How Pets Boost Your Mental Health

Oct 09, 2019

In light of Mental Health Week at Collarts, no secret that pets can bring us an overwhelming amount of joy. Whether it's laughing at a viral cat on TikTok, cuddling up to your pet on the couch or asking to pat a strangers dog, there's something innately wholesome about connecting with an animal who wants nothing else but to be loved. 

When you consider this emotional reaction, it actually makes a whole lot of sense that spending time with a pet benefits our health. Often dubbed The Pet Effect, studies have found that interacting with pets can reduce stress and provide companionship, boosting many aspects of our mental and physical health. From slowing down our heart rates, preventing heart disease, aiding depression and giving us a sense of purpose, interacting with a pet is a mood booster that strengthens both body and mind.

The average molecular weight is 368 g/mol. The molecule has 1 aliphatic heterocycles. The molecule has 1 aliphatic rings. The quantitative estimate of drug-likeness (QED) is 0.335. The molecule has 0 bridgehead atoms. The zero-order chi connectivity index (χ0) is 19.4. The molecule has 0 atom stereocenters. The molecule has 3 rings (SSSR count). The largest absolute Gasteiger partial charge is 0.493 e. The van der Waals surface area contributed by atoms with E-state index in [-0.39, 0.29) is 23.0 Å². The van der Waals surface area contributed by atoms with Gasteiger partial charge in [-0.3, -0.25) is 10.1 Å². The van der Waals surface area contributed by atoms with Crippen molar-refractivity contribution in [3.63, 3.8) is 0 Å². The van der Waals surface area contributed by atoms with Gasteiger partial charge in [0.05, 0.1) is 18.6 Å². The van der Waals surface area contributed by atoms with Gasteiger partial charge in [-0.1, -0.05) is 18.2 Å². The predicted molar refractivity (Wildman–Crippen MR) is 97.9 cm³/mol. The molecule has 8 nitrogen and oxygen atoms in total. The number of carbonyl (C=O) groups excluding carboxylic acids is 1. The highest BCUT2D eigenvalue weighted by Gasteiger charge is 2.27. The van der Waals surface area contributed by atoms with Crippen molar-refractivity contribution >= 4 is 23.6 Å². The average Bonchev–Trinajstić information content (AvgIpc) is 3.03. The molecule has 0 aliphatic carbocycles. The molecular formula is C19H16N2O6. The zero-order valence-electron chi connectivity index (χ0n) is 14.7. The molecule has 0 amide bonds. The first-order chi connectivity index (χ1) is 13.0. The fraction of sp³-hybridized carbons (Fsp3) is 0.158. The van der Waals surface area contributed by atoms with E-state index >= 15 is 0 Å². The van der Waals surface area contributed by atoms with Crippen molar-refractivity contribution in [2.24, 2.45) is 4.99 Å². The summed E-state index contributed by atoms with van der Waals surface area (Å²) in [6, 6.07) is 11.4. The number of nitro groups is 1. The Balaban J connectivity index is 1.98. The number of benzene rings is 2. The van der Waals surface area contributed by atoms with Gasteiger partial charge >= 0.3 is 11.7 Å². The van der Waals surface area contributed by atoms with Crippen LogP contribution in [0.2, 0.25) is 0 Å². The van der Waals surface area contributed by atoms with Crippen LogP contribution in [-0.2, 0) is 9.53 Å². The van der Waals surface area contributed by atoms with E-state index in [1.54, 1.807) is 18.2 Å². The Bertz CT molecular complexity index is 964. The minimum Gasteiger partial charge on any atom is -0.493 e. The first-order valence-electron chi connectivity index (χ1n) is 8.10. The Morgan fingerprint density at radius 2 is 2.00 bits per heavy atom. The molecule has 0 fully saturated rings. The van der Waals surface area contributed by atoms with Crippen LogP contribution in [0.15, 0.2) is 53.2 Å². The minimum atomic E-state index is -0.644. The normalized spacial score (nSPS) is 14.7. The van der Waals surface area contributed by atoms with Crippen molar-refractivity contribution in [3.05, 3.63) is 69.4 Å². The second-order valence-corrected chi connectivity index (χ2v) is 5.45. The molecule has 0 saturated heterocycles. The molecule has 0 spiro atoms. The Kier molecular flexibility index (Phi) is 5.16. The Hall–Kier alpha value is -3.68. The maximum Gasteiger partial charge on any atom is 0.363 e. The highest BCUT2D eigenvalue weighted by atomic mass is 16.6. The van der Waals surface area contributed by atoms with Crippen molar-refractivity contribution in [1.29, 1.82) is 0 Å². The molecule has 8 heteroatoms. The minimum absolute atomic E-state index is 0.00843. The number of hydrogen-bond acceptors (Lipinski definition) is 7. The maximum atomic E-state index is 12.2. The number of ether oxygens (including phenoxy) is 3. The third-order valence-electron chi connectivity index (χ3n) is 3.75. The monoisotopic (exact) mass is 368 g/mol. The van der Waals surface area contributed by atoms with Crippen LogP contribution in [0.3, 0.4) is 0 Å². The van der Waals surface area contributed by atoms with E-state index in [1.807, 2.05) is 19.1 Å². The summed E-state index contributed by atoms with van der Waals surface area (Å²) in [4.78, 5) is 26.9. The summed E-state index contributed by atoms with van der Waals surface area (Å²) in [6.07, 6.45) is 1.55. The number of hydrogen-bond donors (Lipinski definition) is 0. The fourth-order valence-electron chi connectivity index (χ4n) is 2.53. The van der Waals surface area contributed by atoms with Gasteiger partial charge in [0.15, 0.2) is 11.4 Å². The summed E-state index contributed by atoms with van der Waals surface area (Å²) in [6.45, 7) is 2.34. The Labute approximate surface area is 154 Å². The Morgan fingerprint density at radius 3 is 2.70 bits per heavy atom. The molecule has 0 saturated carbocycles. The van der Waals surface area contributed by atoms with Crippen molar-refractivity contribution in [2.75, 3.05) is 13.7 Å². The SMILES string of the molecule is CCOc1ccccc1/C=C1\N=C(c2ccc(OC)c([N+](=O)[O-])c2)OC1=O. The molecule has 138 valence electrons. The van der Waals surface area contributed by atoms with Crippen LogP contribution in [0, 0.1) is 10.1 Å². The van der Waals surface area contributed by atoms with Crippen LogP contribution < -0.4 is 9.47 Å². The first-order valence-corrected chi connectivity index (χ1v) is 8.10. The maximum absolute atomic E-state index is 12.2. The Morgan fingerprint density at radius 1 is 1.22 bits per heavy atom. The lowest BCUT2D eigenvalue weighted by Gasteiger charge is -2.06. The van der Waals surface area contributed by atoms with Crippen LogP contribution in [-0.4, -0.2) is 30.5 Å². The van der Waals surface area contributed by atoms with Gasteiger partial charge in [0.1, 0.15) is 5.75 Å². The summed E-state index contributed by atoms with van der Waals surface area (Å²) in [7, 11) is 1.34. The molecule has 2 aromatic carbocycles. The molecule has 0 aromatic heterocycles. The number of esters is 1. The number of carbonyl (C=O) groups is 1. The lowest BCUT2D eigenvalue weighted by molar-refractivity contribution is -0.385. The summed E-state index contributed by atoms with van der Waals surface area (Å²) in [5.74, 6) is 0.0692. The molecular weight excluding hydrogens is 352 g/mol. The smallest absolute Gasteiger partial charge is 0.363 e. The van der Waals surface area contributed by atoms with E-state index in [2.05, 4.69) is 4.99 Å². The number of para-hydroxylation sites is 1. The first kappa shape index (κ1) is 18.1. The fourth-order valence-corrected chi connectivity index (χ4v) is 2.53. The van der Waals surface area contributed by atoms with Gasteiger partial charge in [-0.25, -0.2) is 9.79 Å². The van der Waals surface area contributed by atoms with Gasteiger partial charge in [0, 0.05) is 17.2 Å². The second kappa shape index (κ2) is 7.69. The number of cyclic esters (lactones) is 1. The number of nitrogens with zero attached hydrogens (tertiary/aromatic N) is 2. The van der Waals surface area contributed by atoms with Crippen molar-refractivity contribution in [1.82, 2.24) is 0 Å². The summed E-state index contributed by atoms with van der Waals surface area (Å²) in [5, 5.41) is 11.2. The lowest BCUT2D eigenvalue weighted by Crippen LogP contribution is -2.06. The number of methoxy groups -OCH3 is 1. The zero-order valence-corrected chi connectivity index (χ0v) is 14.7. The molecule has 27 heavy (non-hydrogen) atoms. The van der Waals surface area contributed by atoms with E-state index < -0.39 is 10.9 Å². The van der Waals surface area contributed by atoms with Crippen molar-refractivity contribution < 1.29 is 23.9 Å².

But of course, not everyone has ready access to a pet or has ability to take on responsible pet ownership—so what do you do when having your own pet or fostering isn't an option?

Dog

Volunteering for your local animal shelter is one of the many ways you can not only boost your mental health, but support your community too. In Victoria alone, there are many animal rescues with to-be pets who need walks, human interaction and some time to experience the world.

"We are always looking for new volunteers to join our rescue family and help us continue our important work for the animals," shares Second Chance Animal Rescue. "New shelter and event volunteers, administration helpers, drivers and foster carers are always needed to help us with our important behind the scenes tasks."

And the best thing? Putting your name forward to volunteer is easier than you think—you just need to know how to apply and what you want to commit to. So we've made it easy and have a listed a few rescues in Melbourne who are always looking for help and encourage you to get in touch, pat a cat or walk a dog; not only for your own happiness, but theirs too.

Lost Dogs Home
Second Chance Animal Rescue
RSPCA
Save A Dog
Australian Animal Protection Society

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